A recent unpublished decision from the Eleventh Circuit Court of Appeals provides a shining example of a properly drafted aircraft purchase agreement’s value in an aircraft purchase/sale transaction.
The case arose out of a transaction for the sale of a Learjet 60 in Florida. The Seller and Buyer signed a purchase agreement to document the sale of the aircraft for $6,700,000.00. The Buyer deposited $200,000.00 earnest money with an escrow agent in connection with the transaction.
Shortly after entering into the first purchase transaction, the Buyer then executed a separate purchase agreement with a different party under which the Buyer agreed to sell the aircraft to that party for $7,000,000.00. Although the Court does not mention it, the second transaction was presumably, and as a practical matter necessarily, contingent upon the Buyer closing on the first transaction with the Seller. Upon completion of both of these transactions, the Buyer’s net profit would have been approximately $300,000.00. (This transaction structure is frequently used by aircraft brokers. However, as this case will show, by placing themselves in between the aircraft owner and ultimate purchaser of the aircraft, brokers may find themselves in an uncomfortable and, ultimately, an costly position.)
The Seller Fails To Deliver The Aircraft
Unfortunately for the Buyer, the Seller encountered problems with the lender holding a secured interest or lien against the aircraft. As a result, the Seller notified the Buyer that it would be unable to deliver the aircraft and close on the transaction with the Buyer. The Seller then returned the Buyer’s earnest money and also reimbursed the Buyer for the expenses the Buyer incurred in having a pre-purchase inspection performed on the aircraft.
As you might imagine, the Buyer was not too happy with the prospect of losing its $300,000.00 profit on the transactions, not to mention any additional expenses for which the Buyer may have been obligated under the second purchase agreement. So the Buyer sued the Seller.
The Buyer Sues The Seller, And Loses
At the trial court level in Florida, the Buyer asked the court to order the Seller to complete the transaction with the Buyer. In response, the Seller asked the trial court to dismiss the case based upon its performance in accordance with the clear language of the purchase agreement. The trial court judge agreed with the Seller and held that by returning the earnest money and paying Buyer’s inspection expenses, the Seller complied with its obligations under the purchase agreement. Accordingly, the judge granted summary judgment against the Buyer and dismissed its action. The Buyer then appealed to the Eleventh Circuit Court of Appeals.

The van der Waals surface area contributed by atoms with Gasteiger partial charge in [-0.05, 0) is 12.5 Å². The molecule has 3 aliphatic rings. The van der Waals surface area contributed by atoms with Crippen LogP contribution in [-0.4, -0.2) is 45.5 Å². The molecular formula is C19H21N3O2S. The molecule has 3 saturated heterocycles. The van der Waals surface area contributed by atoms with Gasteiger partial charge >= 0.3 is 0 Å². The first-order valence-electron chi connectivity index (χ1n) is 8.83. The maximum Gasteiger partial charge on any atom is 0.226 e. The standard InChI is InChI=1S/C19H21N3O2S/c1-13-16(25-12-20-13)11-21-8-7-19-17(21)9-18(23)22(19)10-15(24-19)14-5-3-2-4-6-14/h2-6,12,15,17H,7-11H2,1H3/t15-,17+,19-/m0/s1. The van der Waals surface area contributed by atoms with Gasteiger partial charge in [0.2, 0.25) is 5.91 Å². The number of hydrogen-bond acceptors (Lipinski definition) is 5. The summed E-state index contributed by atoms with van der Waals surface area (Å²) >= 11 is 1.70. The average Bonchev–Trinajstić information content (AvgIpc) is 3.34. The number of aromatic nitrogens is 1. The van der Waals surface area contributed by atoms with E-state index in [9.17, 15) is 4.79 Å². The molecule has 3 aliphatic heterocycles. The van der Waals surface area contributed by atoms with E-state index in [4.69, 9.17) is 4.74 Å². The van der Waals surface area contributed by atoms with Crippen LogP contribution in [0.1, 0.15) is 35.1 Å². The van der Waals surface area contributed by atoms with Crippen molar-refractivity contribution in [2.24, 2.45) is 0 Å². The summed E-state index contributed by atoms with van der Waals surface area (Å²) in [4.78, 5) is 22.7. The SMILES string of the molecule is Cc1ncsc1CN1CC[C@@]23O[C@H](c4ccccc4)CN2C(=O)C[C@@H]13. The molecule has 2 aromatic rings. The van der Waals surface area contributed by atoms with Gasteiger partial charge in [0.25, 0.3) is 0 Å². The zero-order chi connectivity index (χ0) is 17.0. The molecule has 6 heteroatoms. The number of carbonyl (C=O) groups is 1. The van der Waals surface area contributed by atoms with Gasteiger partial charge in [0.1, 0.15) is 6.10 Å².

On appeal, the Court began its analysis by reviewing the language in the aircraft purchase agreement. The agreement provided a specific remedy for the Buyer in the event of the Seller’s non-delivery of the aircraft: In the event of breach, the Seller was permitted to terminate all of its obligations under the purchase agreement and Seller had to return the earnest money as well as pay the Buyer’s inspection costs.
The Buyer argued that broad, more general language in the purchase agreement made this remedy “optional” and thus, it should not be bound to the limited remedy. However, the Court disagreed. The Court noted that the parties had not only detailed a remedy in the aircraft purchase agreement, but they had also stated that upon compliance with that remedy the parties would have no other or further liability to each other. The Court then concluded that the language in the purchase agreement clearly expressed the Seller’s and Buyer’s intent to limit the Buyer’s remedy for non-delivery of the aircraft to recovery of its earnest money and inspection costs.
Although the case was surely a disappointing loss for the Buyer, the Court’s decision was proper. Parties are free to negotiate the terms of an aircraft purchase agreement. In this case, whether the Seller intended it that way or not, the agreement included language that protected the Seller if it was unable to deliver the aircraft to the Buyer. Conversely, the agreement could just have easily contained language providing the Buyer with the ability to seek specific performance and force the Seller to deliver the aircraft and close the transaction, regardless of any issue the Seller may have had with its lender.
As this case shows, courts will hold the parties to the terms of their agreement, whether negotiated or not. Better to make sure the purchase agreement contains language which protects you and with which you are satisfied. If you are presented with a “pre-printed” or “form” purchase agreement, recognize that such an agreement is a place to start, not a place to finish. Have an aviation attorney assist you to include language in the agreement that addresses your specific situation and protects your interests. In the absence of such protections, you may find yourself in an uncomfortable and expensive position if your aircraft transaction fails to close.
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